This entry originally appeared on my disability blog, I hate stairs.
A strange thing happened in the bookstore today. I joined some friends for coffee and conversation. What could be strange about that, you ask? Well, I noticed we all had disabilities and used wheelchairs. It became momentarily awkward to me. All the disabled people were hanging out with each other. Almost like we didn’t have any other friends and our disabilities required us to be friends.
Of course, none of that is true. But I couldn’t help but think that maybe other people in the store were “summing us up,” so to say. I did ponder a bit (whilst ignoring my friends… sorry) about how people of different cultures tend to, for lack of a better term, group together. The vast amount of diversity on campus makes it easy to see this “phenomenon” happen. So why were a bunch of disabled students hanging out together at MSU’s Barnes & Noble Café? Because of their culture.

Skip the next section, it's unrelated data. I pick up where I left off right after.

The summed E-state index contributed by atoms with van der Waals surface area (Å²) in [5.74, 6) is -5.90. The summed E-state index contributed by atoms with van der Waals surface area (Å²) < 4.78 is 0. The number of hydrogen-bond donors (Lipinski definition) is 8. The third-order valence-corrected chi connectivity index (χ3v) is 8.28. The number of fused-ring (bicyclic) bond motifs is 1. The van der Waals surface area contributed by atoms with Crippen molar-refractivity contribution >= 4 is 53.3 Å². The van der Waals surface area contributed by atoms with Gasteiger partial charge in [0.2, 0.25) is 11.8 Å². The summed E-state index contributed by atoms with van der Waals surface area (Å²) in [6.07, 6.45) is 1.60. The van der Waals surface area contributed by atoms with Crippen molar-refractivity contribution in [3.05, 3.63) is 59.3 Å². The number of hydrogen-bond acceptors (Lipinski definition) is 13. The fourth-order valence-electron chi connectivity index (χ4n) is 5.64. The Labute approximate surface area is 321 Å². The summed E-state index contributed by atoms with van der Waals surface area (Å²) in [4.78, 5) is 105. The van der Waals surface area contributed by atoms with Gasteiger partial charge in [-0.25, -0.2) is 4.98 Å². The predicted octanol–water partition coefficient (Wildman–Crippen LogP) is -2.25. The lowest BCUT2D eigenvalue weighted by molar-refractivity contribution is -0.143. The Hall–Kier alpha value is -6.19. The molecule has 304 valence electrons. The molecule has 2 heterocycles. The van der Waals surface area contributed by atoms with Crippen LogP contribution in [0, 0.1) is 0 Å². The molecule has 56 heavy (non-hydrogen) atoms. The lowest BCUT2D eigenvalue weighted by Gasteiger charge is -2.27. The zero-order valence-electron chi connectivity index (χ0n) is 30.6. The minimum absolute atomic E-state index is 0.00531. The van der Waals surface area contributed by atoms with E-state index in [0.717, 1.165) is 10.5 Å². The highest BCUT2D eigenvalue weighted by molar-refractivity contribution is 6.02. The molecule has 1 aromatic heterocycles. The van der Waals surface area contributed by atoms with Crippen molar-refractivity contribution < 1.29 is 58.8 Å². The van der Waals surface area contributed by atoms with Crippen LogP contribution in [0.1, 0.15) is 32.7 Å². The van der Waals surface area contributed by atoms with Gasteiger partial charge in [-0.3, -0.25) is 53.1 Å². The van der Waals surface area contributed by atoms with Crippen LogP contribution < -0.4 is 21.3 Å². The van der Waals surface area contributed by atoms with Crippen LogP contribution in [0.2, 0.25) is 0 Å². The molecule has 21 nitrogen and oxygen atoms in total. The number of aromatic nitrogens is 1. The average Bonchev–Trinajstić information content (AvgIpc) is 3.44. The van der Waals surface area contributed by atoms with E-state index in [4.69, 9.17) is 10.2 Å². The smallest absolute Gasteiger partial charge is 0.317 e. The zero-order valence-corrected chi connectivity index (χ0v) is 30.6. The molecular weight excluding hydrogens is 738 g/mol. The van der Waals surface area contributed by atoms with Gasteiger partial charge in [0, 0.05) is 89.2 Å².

A lot of people on lots of disability blogs all over the place can tell you more about Disability culture than I will ever hope to know. I’ve always felt uncomfortable with the idea. Like denial or something. But today it was painfully obvious. Disability culture, whatever it is, is real.
This thought has sent me spiraling back to my first day I joined Disaboom.com. That very day, I participated in a few discussions about the social model of disability compared to the medical model of disability. I won’t get in to all the details, but it was an eye opening discussion for me. Now I’m not going to say I’m a full supporter of the social model or the medical model. I will say that the medical model is not a legitimate opposing viewpoint. It seems to me it is just a piñata created by proponents of the social model so that they can bash it. But the social model has some good points. But that’s for another post.
These thoughts were running through my mind as my friend talked about the people in her past who told her she would not graduate from high school, or attend college. In my peripheral vision, I saw a guy at a nearby table, within earshot. I couldn’t help but imagine what he might be thinking, seeing my friend talking about overcoming “oppression.” I’ll most likely never know.
What are your thoughts about disability culture?